Spin diagrams give a visual representation of electron configurations along a graph. Each arrow represents an electron in the atom. The direction of the arrow represents the spin the electron has.
The Pauli Exclusion Principle
The Pauli Exclusion Principle states that each orbital may contain no more than two electrons.
This introduced a property of electrons called spin, which has two states ‘up’ or ‘down’. The spin of an electron in the same orbital must spin in different directions.
Hund’s rule states that single electrons occupy all empty orbitals within a sub-level before they start to form pairs in orbitals.
If two electrons enter the same orbitals there is a repulsion between them due to their negative charges. The most stable configuration is with single electrons in different orbitals.
1s2 2s2 2p1
1s2 2s2 2p2
1s2 2s2 2p3
1s2 2s2 2p4
1s2 2s2 2p5
1s2 2s2 2p6
1s2 2s2 2p6 3s1
1s2 2s2 2p6 3s2
1s2 2s22p6 3s2 3p1
1s2 2s22p6 3s2 3p2
1s2 2s22p6 3s2 3p3
1s2 2s22p6 3s2 3p4
1s2 2s22p6 3s2 3p5
1s2 2s22p6 3s2 3p6
1s2 2s22p6 3s2 3p6 4s1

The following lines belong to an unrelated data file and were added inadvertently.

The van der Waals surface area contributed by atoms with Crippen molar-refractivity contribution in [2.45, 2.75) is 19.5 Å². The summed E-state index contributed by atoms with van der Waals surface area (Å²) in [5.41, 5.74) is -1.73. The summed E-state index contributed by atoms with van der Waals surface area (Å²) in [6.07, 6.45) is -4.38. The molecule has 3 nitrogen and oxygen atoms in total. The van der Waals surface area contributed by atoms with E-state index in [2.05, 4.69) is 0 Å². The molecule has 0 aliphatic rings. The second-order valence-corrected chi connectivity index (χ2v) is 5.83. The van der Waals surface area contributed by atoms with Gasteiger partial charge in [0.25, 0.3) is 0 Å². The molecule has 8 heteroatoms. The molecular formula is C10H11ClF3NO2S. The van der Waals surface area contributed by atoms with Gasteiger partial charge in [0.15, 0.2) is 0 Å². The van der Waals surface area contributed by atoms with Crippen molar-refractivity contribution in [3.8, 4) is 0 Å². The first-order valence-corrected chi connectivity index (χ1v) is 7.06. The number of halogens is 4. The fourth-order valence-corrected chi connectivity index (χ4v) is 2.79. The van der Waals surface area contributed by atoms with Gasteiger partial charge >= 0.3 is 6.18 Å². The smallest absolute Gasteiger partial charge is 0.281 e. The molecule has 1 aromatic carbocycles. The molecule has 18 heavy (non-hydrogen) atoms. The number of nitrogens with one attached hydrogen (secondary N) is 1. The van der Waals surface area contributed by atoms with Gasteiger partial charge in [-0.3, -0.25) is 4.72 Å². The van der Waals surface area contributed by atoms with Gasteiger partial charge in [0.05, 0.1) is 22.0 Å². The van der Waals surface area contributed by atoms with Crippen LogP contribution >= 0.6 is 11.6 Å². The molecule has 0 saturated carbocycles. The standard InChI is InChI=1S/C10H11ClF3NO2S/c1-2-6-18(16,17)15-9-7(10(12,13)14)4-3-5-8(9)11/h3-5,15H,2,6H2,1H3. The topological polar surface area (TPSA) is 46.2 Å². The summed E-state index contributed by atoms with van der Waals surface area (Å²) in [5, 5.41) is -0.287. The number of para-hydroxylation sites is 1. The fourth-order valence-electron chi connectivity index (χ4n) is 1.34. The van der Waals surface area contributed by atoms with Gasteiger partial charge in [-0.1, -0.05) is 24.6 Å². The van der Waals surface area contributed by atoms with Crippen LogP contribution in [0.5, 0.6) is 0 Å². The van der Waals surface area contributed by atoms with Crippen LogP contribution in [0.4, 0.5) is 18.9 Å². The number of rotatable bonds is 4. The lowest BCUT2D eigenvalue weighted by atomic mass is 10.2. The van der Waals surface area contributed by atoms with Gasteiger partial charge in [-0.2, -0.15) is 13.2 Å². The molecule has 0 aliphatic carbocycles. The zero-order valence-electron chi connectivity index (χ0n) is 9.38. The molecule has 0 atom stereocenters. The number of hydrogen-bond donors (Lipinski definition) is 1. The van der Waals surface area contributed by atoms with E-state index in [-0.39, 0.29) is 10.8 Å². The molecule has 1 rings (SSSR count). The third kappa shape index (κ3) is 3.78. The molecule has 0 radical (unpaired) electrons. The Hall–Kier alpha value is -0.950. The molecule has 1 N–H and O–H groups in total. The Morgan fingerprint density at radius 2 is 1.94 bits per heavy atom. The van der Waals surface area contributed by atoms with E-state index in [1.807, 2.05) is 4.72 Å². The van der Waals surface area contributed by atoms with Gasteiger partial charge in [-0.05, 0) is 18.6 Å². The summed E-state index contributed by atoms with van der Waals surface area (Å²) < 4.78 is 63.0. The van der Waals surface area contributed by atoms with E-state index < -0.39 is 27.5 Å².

1s2 2s22p6 3s2 3p6 4s2
After the 1s2 2s22p6 3s2 3p1 format, there is a break in the logical pattern in that 4s sub-level fills before the 3d sub level.
This is because the 4s sub level is of lower energy than the 3d sub level. Once the 3dd sub level is filled, then the 4p sub level is filled
Electron Configuration of Transition Metals
When transition metals form ions, it is the 4s electron that are removed before the 3d electron.
1s2 2s22p6 3s2 3p6 4s2 3d3
1s2 2s22p6 3s2 3p6 4s2 3d5
If there is a positive charged ion then to remove electrons, they are taken from the highest energy level.
e.g. Ni = 1s2 2s22p6 3s2 3p6 4s2 3d5
Ni2+= 1s2 2s22p6 3s2 3p6 3d5
As there is a 2+ charge on the second nickel, two electrons are taken from the highest energy level, which is the 4s shell.
e.g. Fe = 1s2 2s22p6 3s2 3p6 4s2 3d6 (or) [Ar] 4s2 3d6
Fe2+ = 1s2 2s22p6 3s2 3p6 3d6 (or) [Ar] 3d6